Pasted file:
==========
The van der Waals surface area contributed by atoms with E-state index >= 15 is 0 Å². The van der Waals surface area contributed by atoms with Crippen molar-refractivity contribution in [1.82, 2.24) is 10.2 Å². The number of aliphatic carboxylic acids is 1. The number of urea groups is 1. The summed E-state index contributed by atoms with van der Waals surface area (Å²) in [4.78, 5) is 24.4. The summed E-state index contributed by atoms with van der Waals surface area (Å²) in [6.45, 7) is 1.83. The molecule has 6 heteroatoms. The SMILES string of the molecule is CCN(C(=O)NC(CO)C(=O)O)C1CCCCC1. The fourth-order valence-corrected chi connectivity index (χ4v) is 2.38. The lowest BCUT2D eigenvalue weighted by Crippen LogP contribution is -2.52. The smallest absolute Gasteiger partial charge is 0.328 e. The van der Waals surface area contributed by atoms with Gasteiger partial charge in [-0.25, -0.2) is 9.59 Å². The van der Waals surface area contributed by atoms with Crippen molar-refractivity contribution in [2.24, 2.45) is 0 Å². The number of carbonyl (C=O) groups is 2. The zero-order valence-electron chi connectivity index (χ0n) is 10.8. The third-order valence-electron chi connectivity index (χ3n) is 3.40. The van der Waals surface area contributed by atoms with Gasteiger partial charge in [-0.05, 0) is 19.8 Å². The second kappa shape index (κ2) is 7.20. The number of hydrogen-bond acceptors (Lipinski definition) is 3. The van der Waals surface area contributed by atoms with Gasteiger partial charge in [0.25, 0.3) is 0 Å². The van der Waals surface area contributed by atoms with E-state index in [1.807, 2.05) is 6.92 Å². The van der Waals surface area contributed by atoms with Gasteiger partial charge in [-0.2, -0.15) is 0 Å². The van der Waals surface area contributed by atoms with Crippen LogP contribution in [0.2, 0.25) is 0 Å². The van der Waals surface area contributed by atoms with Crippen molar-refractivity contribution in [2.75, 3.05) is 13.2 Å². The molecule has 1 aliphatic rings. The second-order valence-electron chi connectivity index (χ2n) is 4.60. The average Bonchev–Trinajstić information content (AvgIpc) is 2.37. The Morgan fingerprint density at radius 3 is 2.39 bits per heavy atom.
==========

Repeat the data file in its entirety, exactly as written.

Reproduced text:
The van der Waals surface area contributed by atoms with E-state index >= 15 is 0 Å². The van der Waals surface area contributed by atoms with Crippen molar-refractivity contribution in [1.82, 2.24) is 10.2 Å². The number of aliphatic carboxylic acids is 1. The number of urea groups is 1. The summed E-state index contributed by atoms with van der Waals surface area (Å²) in [4.78, 5) is 24.4. The summed E-state index contributed by atoms with van der Waals surface area (Å²) in [6.45, 7) is 1.83. The molecule has 6 heteroatoms. The SMILES string of the molecule is CCN(C(=O)NC(CO)C(=O)O)C1CCCCC1. The fourth-order valence-corrected chi connectivity index (χ4v) is 2.38. The lowest BCUT2D eigenvalue weighted by Crippen LogP contribution is -2.52. The smallest absolute Gasteiger partial charge is 0.328 e. The van der Waals surface area contributed by atoms with Gasteiger partial charge in [-0.25, -0.2) is 9.59 Å². The van der Waals surface area contributed by atoms with Crippen molar-refractivity contribution in [2.24, 2.45) is 0 Å². The number of carbonyl (C=O) groups is 2. The zero-order valence-electron chi connectivity index (χ0n) is 10.8. The third-order valence-electron chi connectivity index (χ3n) is 3.40. The van der Waals surface area contributed by atoms with Gasteiger partial charge in [-0.05, 0) is 19.8 Å². The second kappa shape index (κ2) is 7.20. The number of hydrogen-bond acceptors (Lipinski definition) is 3. The van der Waals surface area contributed by atoms with Gasteiger partial charge in [0.25, 0.3) is 0 Å². The van der Waals surface area contributed by atoms with E-state index in [1.807, 2.05) is 6.92 Å². The van der Waals surface area contributed by atoms with Gasteiger partial charge in [-0.2, -0.15) is 0 Å². The van der Waals surface area contributed by atoms with Crippen LogP contribution in [0.2, 0.25) is 0 Å². The van der Waals surface area contributed by atoms with Crippen molar-refractivity contribution in [2.75, 3.05) is 13.2 Å². The molecule has 1 aliphatic rings. The second-order valence-electron chi connectivity index (χ2n) is 4.60. The average Bonchev–Trinajstić information content (AvgIpc) is 2.37. The Morgan fingerprint density at radius 3 is 2.39 bits per heavy atom.